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Lunchtime Update

3 Jan
The Chevron Baby Blanket by Purl Soho.

The Chevron Baby Blanket by Purl Soho.

I have completed the knitting on my Chevron Baby Blanket. I’m totally smitten with this afghan and I wish it were my size. It could make a great lap blanket, but I think I’d like to save it for a baby.

I say I’m finished with the knitting because I’d like to line the wrong side of the afghan with some cotton fabric. This will make it even warmer and will help keep the ends from unweaving as the blanket gets washed repeatedly.

I think this project is great for both beginners or advanced knitters. The stitch pattern was easy to memorize and the neat design is a great payoff for a new knitter, while the bulky-weight guage offers fast satisfaction to a seasoned knitter who’s burned out on a shawl or more complicated patterns.

This pattern called for seven skeins of Blue Sky Alpacas Worsted Cotton, which I have used on several occassions. However, this yarn is a bit pricey and the afghan would have cost more than $100 if I’d used it. I opted for Knit Picks Simply Cotton Worsted, which has been discontinued and was on clearance. In total, I paid $21 for the yarn (plus a little stash white cotton I had sitting around.)

The only adjustments I made to the pattern had to do with how much yarn I had. The pattern calls for 20 rows of each color (10 garter ridges), but I wasn’t sure I had enough yarn when I started, so I did 18 rows of each color. To make up for the lost length I added the white cotton stripe in the middle, and my afghan is just four rows longer than it would be if I’d followed the pattern.

I will definitely make this afghan again the future, though I’ll have to find some new yarn. I love the organic cotton feel, but Knit Picks Comfy Worsted (cotton/acrylic) or even the pricey Blue Sky Alpacas Worsted Cotton would be great choices.

I did estimate incorrectly on the amount of yarn I had, so I have leftovers of each color. I think I’ll make a matching bonnet!

To market

12 May

The Green Grocery Bag is a quick pattern from Ann Budd’s “Knitting Green”.

I’m continuing to work on a special present, which is by far the largest thing I’ve ever knit. Because of this I don’t have much to show right now, but this morning I did get to use something I knit last summer.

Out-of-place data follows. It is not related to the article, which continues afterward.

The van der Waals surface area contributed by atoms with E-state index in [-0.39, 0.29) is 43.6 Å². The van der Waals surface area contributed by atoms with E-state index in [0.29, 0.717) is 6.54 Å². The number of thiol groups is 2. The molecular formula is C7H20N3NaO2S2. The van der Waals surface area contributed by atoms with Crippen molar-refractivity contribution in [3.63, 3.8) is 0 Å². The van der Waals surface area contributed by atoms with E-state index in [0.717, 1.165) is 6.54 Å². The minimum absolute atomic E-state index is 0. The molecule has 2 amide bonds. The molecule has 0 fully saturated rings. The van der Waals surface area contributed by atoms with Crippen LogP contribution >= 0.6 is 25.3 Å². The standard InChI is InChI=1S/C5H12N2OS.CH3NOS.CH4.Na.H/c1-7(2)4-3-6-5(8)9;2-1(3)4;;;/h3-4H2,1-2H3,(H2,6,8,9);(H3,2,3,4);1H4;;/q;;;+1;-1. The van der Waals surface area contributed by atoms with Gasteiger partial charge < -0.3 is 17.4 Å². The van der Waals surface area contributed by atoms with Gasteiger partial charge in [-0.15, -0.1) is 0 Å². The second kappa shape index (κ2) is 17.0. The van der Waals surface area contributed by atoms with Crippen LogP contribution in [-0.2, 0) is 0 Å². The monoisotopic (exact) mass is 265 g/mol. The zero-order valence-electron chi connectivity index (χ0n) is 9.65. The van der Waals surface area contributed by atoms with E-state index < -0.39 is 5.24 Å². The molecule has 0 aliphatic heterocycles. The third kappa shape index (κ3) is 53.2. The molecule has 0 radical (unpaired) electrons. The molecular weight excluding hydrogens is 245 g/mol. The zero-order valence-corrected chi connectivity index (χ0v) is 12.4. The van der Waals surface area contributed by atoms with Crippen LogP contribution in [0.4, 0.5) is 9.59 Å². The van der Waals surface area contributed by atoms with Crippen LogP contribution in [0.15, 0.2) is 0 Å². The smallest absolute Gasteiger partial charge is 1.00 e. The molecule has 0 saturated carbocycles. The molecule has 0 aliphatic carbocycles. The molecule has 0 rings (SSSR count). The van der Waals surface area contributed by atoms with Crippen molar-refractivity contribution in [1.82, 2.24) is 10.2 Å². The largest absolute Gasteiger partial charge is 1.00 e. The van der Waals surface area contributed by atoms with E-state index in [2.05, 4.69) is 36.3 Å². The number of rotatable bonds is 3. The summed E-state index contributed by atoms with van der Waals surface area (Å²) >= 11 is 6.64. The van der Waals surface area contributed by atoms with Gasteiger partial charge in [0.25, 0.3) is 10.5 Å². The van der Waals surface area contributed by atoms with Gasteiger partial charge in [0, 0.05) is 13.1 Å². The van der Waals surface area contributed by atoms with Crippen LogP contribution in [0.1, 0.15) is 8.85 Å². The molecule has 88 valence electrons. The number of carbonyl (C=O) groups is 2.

My Green Grocery Bag – from Ann Budd’s book Knitting Green – was a fast project that used up some extra bulky cotton yarn I had laying around. This bag stretches out beautifully, and is perfect for my favorite summer event: The farmer’s market!

This morning my bag brought home a haul of onions, fingerling potatoes, Swiss chard, yellow tomatoes, salad greens and handmade soap.

I’ll continue to knit away on my present, and sorry I can’t show it to you yet!

Sock Label Tutorial

4 Apr

Cusp by Cookie A features a lace detail that swoops down and around the foot.

My aunt received her Easter socks in the mail today, so I can finally post photos! I present Cusp by designer Cookie A from her book Knit. Sock. Love.

I sent these socks off with their own special label, which has become my preferred method for gifting socks. I think it adds something special to the presentation. (It’s also a great way to include the fiber content and washing instructions.)

You can display a lot of information on a sock label, including washing/drying instructions.

I knew that my aunt would love her socks any way I sent them, but doesn’t the label just add that something special? I’ve used a label once before – for my mom’s Christmas socks – and I’ve received a lot of comments and questions about them.

I originally got the idea for a sock label from the Knitmore Girls blog (which I’m not linking to because I don’t care for it). I thought the idea was good, but the label example on their site was a bit bland, so I decided to spice things up with my own take on it.

I think it’s important to convey something about the socks or the occasion with your label, and include special images or information, as well as anything helpful for the recipient, like the name of the sock and how to care for them.

The only thing you need to design your own sock label is a word-processing program like Microsoft Word or Apple Pages (which I use). You can use your own images or find pictures and art online.

Print your labels on cardstock paper to give them a professional feel and maintain their structure. I use a large paper cutter to trim mine down to size, but if you have a steady hand you can use scissors.

To create your own sock label based on my examples, you can download the template here.This is a Microsoft Word (.doc) file, which you should be able to open in a number of computer programs.

Play around with the design, line styles, images and layout of the label. This template is only meant to serve as a guide for people who have asked how I create mine.

I hope you have fun creating your own sock labels! Knitters are creative people, and this simple project is a great way to add character to gift socks.

Project Details

Coral Cusp Socks

Pattern: Cusp by Cookie A, Knit. Sock. Love.

Yarn: Kraemer Yarns Saucon Sock, 430 yds, 44% cotton / 43% acrylic / 13% nylon, colorway: Coral

Needles: US 1